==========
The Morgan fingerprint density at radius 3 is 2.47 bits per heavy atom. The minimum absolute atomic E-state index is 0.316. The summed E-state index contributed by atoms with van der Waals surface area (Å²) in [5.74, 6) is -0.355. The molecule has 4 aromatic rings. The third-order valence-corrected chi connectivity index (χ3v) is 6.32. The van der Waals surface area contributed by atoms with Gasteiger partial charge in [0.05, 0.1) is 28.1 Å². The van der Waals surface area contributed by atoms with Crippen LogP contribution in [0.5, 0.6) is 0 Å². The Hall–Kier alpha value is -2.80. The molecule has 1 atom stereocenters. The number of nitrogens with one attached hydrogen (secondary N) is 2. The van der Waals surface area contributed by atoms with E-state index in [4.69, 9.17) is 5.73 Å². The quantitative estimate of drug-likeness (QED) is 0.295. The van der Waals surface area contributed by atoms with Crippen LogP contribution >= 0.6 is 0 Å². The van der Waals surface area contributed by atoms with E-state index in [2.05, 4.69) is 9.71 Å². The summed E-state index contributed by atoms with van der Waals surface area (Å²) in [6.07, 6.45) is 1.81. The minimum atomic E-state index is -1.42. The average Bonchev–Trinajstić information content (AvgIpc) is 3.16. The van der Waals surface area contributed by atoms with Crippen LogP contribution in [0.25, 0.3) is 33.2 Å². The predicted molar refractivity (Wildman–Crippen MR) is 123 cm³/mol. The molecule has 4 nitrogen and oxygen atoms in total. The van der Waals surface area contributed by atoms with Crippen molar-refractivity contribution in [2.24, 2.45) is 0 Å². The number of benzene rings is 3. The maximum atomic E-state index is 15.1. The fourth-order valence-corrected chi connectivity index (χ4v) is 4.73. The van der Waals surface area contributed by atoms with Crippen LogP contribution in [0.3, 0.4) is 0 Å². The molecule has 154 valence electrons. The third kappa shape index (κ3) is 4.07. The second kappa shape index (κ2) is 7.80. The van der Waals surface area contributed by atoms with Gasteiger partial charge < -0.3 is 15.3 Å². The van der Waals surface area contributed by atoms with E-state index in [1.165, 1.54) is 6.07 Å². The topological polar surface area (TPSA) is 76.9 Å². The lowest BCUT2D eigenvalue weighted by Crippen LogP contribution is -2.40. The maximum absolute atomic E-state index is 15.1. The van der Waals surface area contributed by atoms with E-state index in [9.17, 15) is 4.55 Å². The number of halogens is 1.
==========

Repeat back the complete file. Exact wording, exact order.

The Morgan fingerprint density at radius 3 is 2.47 bits per heavy atom. The minimum absolute atomic E-state index is 0.316. The summed E-state index contributed by atoms with van der Waals surface area (Å²) in [5.74, 6) is -0.355. The molecule has 4 aromatic rings. The third-order valence-corrected chi connectivity index (χ3v) is 6.32. The van der Waals surface area contributed by atoms with Gasteiger partial charge in [0.05, 0.1) is 28.1 Å². The van der Waals surface area contributed by atoms with Crippen LogP contribution in [0.5, 0.6) is 0 Å². The Hall–Kier alpha value is -2.80. The molecule has 1 atom stereocenters. The number of nitrogens with one attached hydrogen (secondary N) is 2. The van der Waals surface area contributed by atoms with E-state index in [4.69, 9.17) is 5.73 Å². The quantitative estimate of drug-likeness (QED) is 0.295. The van der Waals surface area contributed by atoms with Crippen LogP contribution >= 0.6 is 0 Å². The van der Waals surface area contributed by atoms with E-state index in [2.05, 4.69) is 9.71 Å². The summed E-state index contributed by atoms with van der Waals surface area (Å²) in [6.07, 6.45) is 1.81. The minimum atomic E-state index is -1.42. The average Bonchev–Trinajstić information content (AvgIpc) is 3.16. The van der Waals surface area contributed by atoms with Crippen LogP contribution in [0.25, 0.3) is 33.2 Å². The predicted molar refractivity (Wildman–Crippen MR) is 123 cm³/mol. The molecule has 4 nitrogen and oxygen atoms in total. The van der Waals surface area contributed by atoms with Crippen molar-refractivity contribution in [2.24, 2.45) is 0 Å². The number of benzene rings is 3. The maximum atomic E-state index is 15.1. The fourth-order valence-corrected chi connectivity index (χ4v) is 4.73. The van der Waals surface area contributed by atoms with Crippen LogP contribution in [0.3, 0.4) is 0 Å². The molecule has 154 valence electrons. The third kappa shape index (κ3) is 4.07. The second kappa shape index (κ2) is 7.80. The van der Waals surface area contributed by atoms with Gasteiger partial charge < -0.3 is 15.3 Å². The van der Waals surface area contributed by atoms with E-state index in [1.165, 1.54) is 6.07 Å². The topological polar surface area (TPSA) is 76.9 Å². The lowest BCUT2D eigenvalue weighted by Crippen LogP contribution is -2.40. The maximum absolute atomic E-state index is 15.1. The van der Waals surface area contributed by atoms with E-state index in [9.17, 15) is 4.55 Å². The number of halogens is 1.